The AI Revolution Is Coming

Artificial intelligence and machine learning have the potential to completely transform the actuarial role Emily Kessler


As actuaries, we hear a lot about big data, predictive analytics, machine learning and artificial intelligence (AI). Big data and predictive analytics have already created insights on risk, particularly for personal property and auto insurance. Advanced analytics and big data are fueling developments in machine learning and AI that we are only beginning to fully understand. At this point in time, we may be at the beginning of a revolutionary change.

Revolutionary changes are hard to understand. It’s easier to deal with incremental change, such as the move from a typewriter to a personal computer (PC), or from snail mail to email. While these changes may have felt transformative, they were simply new ways of achieving an end: creating and transmitting information. But AI and machine learning aren’t just better computer programs—they promise to change how knowledge is created and disseminated. As knowledge workers, actuaries could see tremendous disruption in our roles, including what we do and how we do it. If we don’t act to create a new role fit for the age of AI, we may find ourselves as obsolete as blacksmiths at the end of the Industrial Revolution.

Lessons From the Industrial Revolution

Momentous change has happened before, but none of us were alive to see it. Common knowledge of the Industrial Revolution (and parallel scientific innovations) centers on the machines invented to save labor and improve our quality of life: cars, airplanes, washing machines, light bulbs and so on. But the Industrial Revolution didn’t just create labor-saving devices—it changed how we work and how we organize our lives. It modernized agriculture, transforming farmhands into factory workers. Machine die-casting processes replaced blacksmiths in the creation of screws, nails and tools. Children stopped learning a trade at their parents’ sides, so we started schools to educate them.

Moving the means of production out of the home and into the factory created a more complicated economy that accelerated the development of professions. The steel factory that employed hundreds of workers with multiple customers needed well-trained professionals to stay in business. The bookkeeper became a recognized accounting professional (accountant) to keep the factory’s finances straight. An attorney was employed to deal with supplier and customer contracts.

Insurance (and the actuarial profession) rose in prominence in parallel with these changes:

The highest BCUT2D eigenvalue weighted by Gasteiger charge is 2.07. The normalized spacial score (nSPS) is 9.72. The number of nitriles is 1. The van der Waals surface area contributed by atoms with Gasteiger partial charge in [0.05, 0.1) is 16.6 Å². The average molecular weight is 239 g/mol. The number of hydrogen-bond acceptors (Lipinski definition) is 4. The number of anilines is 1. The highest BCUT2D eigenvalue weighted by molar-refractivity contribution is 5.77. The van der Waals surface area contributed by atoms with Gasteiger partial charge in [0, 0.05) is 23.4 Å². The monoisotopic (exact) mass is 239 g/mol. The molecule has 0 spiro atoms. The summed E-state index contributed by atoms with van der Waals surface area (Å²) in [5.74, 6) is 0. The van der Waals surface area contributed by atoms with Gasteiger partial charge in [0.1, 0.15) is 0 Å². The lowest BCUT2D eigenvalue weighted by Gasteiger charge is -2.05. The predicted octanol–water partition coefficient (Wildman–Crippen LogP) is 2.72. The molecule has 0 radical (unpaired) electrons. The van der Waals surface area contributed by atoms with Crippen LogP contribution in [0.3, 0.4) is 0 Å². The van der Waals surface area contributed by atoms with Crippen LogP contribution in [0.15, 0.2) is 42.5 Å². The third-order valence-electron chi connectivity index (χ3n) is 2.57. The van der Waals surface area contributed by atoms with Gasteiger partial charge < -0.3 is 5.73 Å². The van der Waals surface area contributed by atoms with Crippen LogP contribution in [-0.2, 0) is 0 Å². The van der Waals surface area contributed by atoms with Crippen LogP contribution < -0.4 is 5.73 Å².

• Fire insurance was developed as cities became more crowded. What started as a fire brigade service eventually became property insurance.
  • Some of the original accident insurance policies arose in conjunction with the railroads to insure against injuries and fatalities on the developing rail system.
  • In the United States, the railroads also pioneered pensions, creating the first private pension system in 1874.
  • Private insurance systems were supplemented with social insurance systems: Unemployment insurance was expanded, and Social Security was created in 1935 in the United States to ease economic displacement during the Great Depression.

Today’s Innovation: AI and Machine Learning

Digital transformation, driven by AI and machine learning, won’t unfold exactly like the Industrial Revolution, but it does have the potential to transform work and society in similar ways and to the same degree. The Industrial Revolution primarily changed the lives of physical laborers, who had to retrain and develop new skills, while a whole new class of knowledge work expanded. This time, the AI revolution will likely primarily affect those of us laboring with our brains: actuaries, accountants, lawyers and other professionals are about to find their professional world transformed because of AI—just like the farm laborers and blacksmiths of the 18th and 19th centuries.

Some definitions of AI and machine learning include:

“[AI] is typically defined as the ability of a machine to perform cognitive functions we associate with human minds, such as perceiving, reasoning, learning and problem solving. Examples of technologies that enable AI to solve business problems are robotics and autonomous vehicles, computer vision, language, virtual agents and machine learning …

Most recent advances in AI have been achieved by applying machine learning to very large data sets. Machine-learning algorithms detect patterns and learn how to make predictions and recommendations by processing data and experiences, rather by receiving explicit programming instruction. The algorithms also adapt in response to new data and experiences to improve efficiency over time.”1